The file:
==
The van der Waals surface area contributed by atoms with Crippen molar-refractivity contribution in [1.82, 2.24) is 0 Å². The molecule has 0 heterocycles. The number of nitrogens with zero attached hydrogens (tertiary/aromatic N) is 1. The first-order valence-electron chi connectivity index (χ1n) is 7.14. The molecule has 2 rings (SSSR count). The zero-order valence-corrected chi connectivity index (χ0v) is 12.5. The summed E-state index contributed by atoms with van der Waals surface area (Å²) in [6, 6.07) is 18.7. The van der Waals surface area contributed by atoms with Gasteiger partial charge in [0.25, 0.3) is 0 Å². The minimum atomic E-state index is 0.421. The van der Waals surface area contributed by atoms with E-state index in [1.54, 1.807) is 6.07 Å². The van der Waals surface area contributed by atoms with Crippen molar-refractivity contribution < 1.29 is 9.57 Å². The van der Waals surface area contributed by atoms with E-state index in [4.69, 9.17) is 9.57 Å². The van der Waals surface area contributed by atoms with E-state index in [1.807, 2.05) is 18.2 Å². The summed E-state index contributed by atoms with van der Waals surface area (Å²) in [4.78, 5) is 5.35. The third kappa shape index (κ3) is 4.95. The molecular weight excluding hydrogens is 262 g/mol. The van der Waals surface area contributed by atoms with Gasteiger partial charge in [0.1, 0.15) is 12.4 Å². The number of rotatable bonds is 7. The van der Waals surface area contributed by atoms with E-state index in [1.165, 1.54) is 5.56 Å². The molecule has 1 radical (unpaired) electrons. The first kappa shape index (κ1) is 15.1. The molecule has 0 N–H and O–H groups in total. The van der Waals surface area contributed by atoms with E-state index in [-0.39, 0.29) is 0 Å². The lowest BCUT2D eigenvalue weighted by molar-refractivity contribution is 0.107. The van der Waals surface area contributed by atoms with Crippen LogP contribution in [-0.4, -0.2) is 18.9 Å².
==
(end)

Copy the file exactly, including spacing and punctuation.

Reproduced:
The van der Waals surface area contributed by atoms with Crippen molar-refractivity contribution in [1.82, 2.24) is 0 Å². The molecule has 0 heterocycles. The number of nitrogens with zero attached hydrogens (tertiary/aromatic N) is 1. The first-order valence-electron chi connectivity index (χ1n) is 7.14. The molecule has 2 rings (SSSR count). The zero-order valence-corrected chi connectivity index (χ0v) is 12.5. The summed E-state index contributed by atoms with van der Waals surface area (Å²) in [6, 6.07) is 18.7. The van der Waals surface area contributed by atoms with Gasteiger partial charge in [0.25, 0.3) is 0 Å². The minimum atomic E-state index is 0.421. The van der Waals surface area contributed by atoms with E-state index in [1.54, 1.807) is 6.07 Å². The van der Waals surface area contributed by atoms with Crippen molar-refractivity contribution < 1.29 is 9.57 Å². The van der Waals surface area contributed by atoms with E-state index in [4.69, 9.17) is 9.57 Å². The van der Waals surface area contributed by atoms with E-state index in [1.807, 2.05) is 18.2 Å². The summed E-state index contributed by atoms with van der Waals surface area (Å²) in [4.78, 5) is 5.35. The third kappa shape index (κ3) is 4.95. The molecular weight excluding hydrogens is 262 g/mol. The van der Waals surface area contributed by atoms with Gasteiger partial charge in [0.1, 0.15) is 12.4 Å². The number of rotatable bonds is 7. The van der Waals surface area contributed by atoms with E-state index in [1.165, 1.54) is 5.56 Å². The molecule has 1 radical (unpaired) electrons. The first kappa shape index (κ1) is 15.1. The molecule has 0 N–H and O–H groups in total. The van der Waals surface area contributed by atoms with E-state index in [-0.39, 0.29) is 0 Å². The lowest BCUT2D eigenvalue weighted by molar-refractivity contribution is 0.107. The van der Waals surface area contributed by atoms with Crippen LogP contribution in [-0.4, -0.2) is 18.9 Å².